Sacred Heart Cathedral boys' soccer team unable to climb out of early hole against St. Francis

Clarivel Fong/Special to The SF ExaminerJonathan Rojas gave the Irish their best chance

Clarivel Fong/Special to The SF ExaminerJonathan Rojas gave the Irish their best chance

All it took was one breakdown, and Sacred Heart Cathedral’s boys’ soccer team was in a hole immediately against St. Francis on Saturday at the Crocker Amazon Soccer Fields.

Thirty seconds into the game, the Irish committed a turnover in their own half of the field and St. Francis forward Emilio Huerta made them pay.

The junior took control of the ball in the middle of the field, and sent a strike just inside the left post from 20 yards out for the lone score of the Lancers’ 1-0 West Catholic Athletic League win.

“When you give away possession in your own half, the better the player, the better the team, the more they are going to punish you, and that’s what happened,” said Sacred Heart assistant coach Toby Rappolt, who was serving as head coach in the absence of Jeff Wilson. “One moment, among hundreds of moments, and that was it.”

The St. Francis (7-2-4, 4-0-3) offense almost entirely ran through Huerta and the playmaking junior took a game-high three shots on net and distributed the ball deftly to teammates.

“We were hoping to get something early and obviously a little luck helps,” said St. Francis head coach Thomas Silvas. “On the attack, Emilio is key and he’s getting better every day. He’s one of the best players in the league.”

Sacred Heart (7-3-3, 3-2-2) had more than its fair share of chances, but didn’t send a shot on net until the 63rd minute on a free kick from 35 yards out from junior defender Oscar Reyes.

Irish attackers Dashiell MacNamara, William Velasco and Jonathan Rojas consistently worked the ball into the St. Francis penalty area, but were always a step away or a foot off of capitalizing off their opportunities.

“A couple of our best players’ touch started going away,” Rappolt said. “But you can’t take those guys out of the game, and it came back to them.”

The Irish surged late and Rojas came just inches away from equalizing in the 76th minute.

Rojas received a centering pass from senior Daniel Ryan and rifled a shot toward the top half of the net from 15 yards out. The ball beat St. Francis goalkeeper Jacob Silva, but struck the crossbar and caromed over the net.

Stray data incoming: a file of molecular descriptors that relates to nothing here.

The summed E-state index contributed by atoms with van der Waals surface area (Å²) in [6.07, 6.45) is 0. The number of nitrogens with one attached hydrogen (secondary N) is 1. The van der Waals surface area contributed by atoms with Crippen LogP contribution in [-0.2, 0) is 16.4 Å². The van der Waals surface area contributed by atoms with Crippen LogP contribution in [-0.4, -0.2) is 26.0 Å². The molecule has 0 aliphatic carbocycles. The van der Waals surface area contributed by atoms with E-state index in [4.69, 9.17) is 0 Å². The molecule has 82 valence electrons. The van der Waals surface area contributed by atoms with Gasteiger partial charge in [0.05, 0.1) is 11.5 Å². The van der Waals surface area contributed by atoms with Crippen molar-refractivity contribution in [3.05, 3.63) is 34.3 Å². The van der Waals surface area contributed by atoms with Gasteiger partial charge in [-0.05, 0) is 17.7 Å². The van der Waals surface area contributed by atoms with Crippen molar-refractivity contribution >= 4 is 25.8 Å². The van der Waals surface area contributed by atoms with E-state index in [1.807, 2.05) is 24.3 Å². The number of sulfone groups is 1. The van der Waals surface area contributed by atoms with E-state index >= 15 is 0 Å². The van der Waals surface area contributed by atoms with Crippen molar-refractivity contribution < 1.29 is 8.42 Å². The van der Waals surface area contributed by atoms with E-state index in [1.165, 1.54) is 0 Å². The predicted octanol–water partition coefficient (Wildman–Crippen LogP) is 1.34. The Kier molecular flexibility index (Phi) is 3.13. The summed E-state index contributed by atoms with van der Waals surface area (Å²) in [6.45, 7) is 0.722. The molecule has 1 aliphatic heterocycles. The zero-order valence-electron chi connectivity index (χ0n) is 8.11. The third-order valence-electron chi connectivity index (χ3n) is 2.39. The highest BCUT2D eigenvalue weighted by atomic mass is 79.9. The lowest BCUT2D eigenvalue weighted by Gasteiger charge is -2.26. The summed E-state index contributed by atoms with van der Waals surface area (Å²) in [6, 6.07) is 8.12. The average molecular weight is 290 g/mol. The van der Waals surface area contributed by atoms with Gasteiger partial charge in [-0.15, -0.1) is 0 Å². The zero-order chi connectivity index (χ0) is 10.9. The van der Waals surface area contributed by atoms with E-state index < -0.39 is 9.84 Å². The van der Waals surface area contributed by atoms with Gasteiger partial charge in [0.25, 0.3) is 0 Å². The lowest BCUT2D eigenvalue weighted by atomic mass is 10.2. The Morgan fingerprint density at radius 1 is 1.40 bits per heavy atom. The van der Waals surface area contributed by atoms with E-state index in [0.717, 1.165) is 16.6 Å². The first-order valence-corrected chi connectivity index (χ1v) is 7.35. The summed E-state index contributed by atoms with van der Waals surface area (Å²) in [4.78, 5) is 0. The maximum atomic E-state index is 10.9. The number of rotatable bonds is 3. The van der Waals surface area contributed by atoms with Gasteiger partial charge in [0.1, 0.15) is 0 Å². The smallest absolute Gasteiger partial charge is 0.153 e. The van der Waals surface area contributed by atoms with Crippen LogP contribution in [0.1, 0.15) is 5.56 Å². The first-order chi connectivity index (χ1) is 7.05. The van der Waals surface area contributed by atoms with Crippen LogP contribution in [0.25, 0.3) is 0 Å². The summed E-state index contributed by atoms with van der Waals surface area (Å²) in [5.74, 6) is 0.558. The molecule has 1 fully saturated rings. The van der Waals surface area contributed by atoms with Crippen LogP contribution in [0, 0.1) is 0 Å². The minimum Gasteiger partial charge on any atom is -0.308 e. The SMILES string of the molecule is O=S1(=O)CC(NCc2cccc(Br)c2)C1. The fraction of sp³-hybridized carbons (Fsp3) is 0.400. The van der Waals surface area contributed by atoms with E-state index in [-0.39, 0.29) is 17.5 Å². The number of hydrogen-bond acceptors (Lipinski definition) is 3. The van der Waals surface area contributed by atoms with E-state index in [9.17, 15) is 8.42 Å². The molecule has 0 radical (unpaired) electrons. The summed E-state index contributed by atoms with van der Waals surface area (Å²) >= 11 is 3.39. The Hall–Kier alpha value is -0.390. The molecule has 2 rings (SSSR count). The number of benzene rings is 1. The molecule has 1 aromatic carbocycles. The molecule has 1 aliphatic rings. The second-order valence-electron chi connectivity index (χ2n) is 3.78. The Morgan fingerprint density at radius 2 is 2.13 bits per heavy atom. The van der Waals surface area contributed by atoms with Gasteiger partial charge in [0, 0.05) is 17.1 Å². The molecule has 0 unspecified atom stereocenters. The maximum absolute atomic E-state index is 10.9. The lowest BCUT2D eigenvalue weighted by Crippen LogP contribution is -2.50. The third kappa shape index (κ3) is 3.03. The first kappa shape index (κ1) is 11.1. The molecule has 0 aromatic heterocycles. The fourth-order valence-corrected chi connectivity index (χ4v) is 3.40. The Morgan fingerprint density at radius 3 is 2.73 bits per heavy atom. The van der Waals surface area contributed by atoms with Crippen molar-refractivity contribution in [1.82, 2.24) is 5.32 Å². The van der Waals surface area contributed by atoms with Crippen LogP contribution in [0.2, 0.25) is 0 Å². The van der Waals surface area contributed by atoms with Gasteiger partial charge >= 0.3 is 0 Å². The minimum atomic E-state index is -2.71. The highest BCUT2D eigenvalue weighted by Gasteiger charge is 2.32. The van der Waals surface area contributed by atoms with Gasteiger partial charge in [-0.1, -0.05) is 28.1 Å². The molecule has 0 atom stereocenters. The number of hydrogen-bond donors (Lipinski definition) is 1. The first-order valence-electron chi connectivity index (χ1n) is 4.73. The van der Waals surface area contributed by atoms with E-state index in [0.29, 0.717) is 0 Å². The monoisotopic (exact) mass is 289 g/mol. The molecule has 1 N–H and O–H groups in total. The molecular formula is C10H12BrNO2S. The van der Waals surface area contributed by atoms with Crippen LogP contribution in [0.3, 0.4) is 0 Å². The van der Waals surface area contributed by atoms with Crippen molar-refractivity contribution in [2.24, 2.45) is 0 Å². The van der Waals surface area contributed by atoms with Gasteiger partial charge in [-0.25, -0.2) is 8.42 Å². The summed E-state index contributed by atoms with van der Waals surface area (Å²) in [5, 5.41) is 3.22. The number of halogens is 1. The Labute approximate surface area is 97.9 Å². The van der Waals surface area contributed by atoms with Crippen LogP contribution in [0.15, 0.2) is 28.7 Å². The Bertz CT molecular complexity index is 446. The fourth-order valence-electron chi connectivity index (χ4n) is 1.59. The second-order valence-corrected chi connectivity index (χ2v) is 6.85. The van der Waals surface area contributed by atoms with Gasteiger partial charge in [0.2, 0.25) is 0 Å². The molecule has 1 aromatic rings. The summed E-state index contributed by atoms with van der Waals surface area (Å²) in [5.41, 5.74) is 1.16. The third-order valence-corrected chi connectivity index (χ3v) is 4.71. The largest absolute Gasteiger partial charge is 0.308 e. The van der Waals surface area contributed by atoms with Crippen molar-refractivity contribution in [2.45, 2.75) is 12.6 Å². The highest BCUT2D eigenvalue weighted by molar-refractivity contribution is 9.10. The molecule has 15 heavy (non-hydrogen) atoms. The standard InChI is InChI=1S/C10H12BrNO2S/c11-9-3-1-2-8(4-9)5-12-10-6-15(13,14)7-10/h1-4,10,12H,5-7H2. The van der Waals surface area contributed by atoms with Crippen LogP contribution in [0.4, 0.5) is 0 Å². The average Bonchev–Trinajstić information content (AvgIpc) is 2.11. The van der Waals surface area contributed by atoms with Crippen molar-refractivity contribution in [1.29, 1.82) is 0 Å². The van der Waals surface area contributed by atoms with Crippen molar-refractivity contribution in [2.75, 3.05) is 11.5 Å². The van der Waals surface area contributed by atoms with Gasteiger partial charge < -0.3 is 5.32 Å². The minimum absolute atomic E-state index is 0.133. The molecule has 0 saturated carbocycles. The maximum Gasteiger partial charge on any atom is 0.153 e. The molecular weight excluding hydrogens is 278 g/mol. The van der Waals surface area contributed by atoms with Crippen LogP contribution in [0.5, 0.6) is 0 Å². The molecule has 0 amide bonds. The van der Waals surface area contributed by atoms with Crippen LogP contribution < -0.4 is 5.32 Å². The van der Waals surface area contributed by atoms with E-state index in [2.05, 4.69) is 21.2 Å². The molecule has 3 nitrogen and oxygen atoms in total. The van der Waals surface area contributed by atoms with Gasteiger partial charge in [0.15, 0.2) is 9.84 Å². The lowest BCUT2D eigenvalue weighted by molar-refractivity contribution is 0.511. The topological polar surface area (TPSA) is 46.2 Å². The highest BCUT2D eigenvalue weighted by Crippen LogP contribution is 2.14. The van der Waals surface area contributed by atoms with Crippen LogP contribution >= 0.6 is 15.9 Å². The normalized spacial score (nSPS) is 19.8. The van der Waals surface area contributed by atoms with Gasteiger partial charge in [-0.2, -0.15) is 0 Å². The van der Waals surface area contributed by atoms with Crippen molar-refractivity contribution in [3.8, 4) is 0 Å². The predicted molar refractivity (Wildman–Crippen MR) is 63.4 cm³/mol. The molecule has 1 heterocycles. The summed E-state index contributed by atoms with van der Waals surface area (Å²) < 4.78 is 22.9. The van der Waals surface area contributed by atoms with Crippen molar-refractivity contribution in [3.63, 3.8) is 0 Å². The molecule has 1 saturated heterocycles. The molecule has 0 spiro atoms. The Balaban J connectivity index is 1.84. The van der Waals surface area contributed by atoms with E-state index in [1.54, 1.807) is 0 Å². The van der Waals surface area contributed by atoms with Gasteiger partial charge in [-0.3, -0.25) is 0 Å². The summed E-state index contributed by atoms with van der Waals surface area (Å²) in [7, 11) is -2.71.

“I was just hoping for a little luck there,” Silvas said. “This win is big, because they’re a well-coached team. We didn’t know how we were going to do it, but bottom line, we needed to come up here and win — steal it, or whatever we had to do.”

The Irish only took two shots on net in the game, but were kept in the game by junior goalkeeper Connor Anderson, who had seven saves, including two diving stops in the second half.

“He’s always good for at least one, sometimes two huge saves a game,” Rappolt said. “It’s like scoring a goal when he denies them a goal-scoring opportunity like that.”

Preps sports coverage provided in partnership by The San Francisco Examiner and

PrEPPrep Sportssoccersports

Just Posted

Dominion Voting Systems, a Denver-based vendor, is under contract to supply voting machines for elections in San Francisco. (Kevin N. Hume/Examiner file)
Is San Francisco’s elections director impeding voting machine progress?

Open source technology could break up existing monopoly

The 49ers take on the Packers in Week 3 of the NFL season, before heading into a tough stretch of divisional opponents. (Courtesy San Francisco 49ers)
‘Good for Ball’ or ‘Bad for Ball’ — A Niners analysis

By Mychael Urban Special to The Examiner What’s the first thing that… Continue reading

Health experts praised Salesforce for keeping its Dreamforce conference at Moscone Center outdoors and on a small scale. (Kevin N. Hume/The Examiner)
Happy birthday, Marc Benioff. Your company did the right thing

Salesforce kept Dreamforce small, which made all kinds of sense

Former San Francisco Mayor Willie Brown, pictured with Rose Pak in 2014, says the late Chinatown activist was “helping to guide the community away from the divisions, politically.”
Willie and Rose: How an alliance for the ages shaped SF

How the Mayor and Chinatown activist shaped San Francisco, then and now

The Grove in Golden Gate Park is maintained largely by those who remember San Francisco’s 20,000 AIDS victims.<ins> (Open Eye Pictures/New York Times)</ins>
Looking at COVID through the SF prism of AIDS

AIDS took 40 years to claim 700,000 lives. COVID surpassed that number in 21 months

Most Read